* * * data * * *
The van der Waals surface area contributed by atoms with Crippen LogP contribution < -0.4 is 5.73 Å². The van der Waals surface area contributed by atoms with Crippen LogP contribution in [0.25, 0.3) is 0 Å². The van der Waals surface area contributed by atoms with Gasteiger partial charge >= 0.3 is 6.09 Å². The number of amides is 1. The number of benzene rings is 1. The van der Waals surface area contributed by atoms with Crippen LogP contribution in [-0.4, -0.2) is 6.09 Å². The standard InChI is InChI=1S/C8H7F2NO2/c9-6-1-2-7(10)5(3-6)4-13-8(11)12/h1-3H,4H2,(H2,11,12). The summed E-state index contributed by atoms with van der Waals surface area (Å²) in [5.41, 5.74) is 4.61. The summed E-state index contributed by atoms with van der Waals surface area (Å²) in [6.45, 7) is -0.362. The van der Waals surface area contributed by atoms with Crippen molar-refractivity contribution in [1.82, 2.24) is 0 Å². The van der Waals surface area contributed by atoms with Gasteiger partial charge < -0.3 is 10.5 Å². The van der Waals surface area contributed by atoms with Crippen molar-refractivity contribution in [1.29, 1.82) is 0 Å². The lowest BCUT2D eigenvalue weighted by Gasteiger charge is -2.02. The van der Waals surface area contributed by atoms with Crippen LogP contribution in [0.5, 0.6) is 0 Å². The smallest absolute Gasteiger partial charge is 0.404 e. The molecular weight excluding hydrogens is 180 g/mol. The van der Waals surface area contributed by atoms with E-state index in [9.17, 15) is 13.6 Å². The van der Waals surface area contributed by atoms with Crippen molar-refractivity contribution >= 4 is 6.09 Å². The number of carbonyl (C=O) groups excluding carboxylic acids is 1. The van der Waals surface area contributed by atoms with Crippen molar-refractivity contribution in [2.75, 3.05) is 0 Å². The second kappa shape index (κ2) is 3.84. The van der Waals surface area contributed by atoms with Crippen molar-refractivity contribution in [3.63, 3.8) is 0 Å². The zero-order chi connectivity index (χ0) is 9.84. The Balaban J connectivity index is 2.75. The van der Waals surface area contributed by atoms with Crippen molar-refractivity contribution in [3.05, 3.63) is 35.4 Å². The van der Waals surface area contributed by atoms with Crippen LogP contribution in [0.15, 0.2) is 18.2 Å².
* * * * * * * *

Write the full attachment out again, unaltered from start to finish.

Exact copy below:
The van der Waals surface area contributed by atoms with Crippen LogP contribution < -0.4 is 5.73 Å². The van der Waals surface area contributed by atoms with Crippen LogP contribution in [0.25, 0.3) is 0 Å². The van der Waals surface area contributed by atoms with Gasteiger partial charge >= 0.3 is 6.09 Å². The number of amides is 1. The number of benzene rings is 1. The van der Waals surface area contributed by atoms with Crippen LogP contribution in [-0.4, -0.2) is 6.09 Å². The standard InChI is InChI=1S/C8H7F2NO2/c9-6-1-2-7(10)5(3-6)4-13-8(11)12/h1-3H,4H2,(H2,11,12). The summed E-state index contributed by atoms with van der Waals surface area (Å²) in [5.41, 5.74) is 4.61. The summed E-state index contributed by atoms with van der Waals surface area (Å²) in [6.45, 7) is -0.362. The van der Waals surface area contributed by atoms with Crippen molar-refractivity contribution in [1.82, 2.24) is 0 Å². The van der Waals surface area contributed by atoms with Gasteiger partial charge < -0.3 is 10.5 Å². The van der Waals surface area contributed by atoms with Crippen molar-refractivity contribution in [1.29, 1.82) is 0 Å². The lowest BCUT2D eigenvalue weighted by Gasteiger charge is -2.02. The van der Waals surface area contributed by atoms with Crippen LogP contribution in [0.5, 0.6) is 0 Å². The smallest absolute Gasteiger partial charge is 0.404 e. The molecular weight excluding hydrogens is 180 g/mol. The van der Waals surface area contributed by atoms with E-state index in [9.17, 15) is 13.6 Å². The van der Waals surface area contributed by atoms with Crippen molar-refractivity contribution >= 4 is 6.09 Å². The number of carbonyl (C=O) groups excluding carboxylic acids is 1. The van der Waals surface area contributed by atoms with Crippen molar-refractivity contribution in [2.75, 3.05) is 0 Å². The second kappa shape index (κ2) is 3.84. The van der Waals surface area contributed by atoms with Crippen molar-refractivity contribution in [3.63, 3.8) is 0 Å². The zero-order chi connectivity index (χ0) is 9.84. The Balaban J connectivity index is 2.75. The van der Waals surface area contributed by atoms with Crippen molar-refractivity contribution in [3.05, 3.63) is 35.4 Å². The van der Waals surface area contributed by atoms with Crippen LogP contribution in [0.15, 0.2) is 18.2 Å².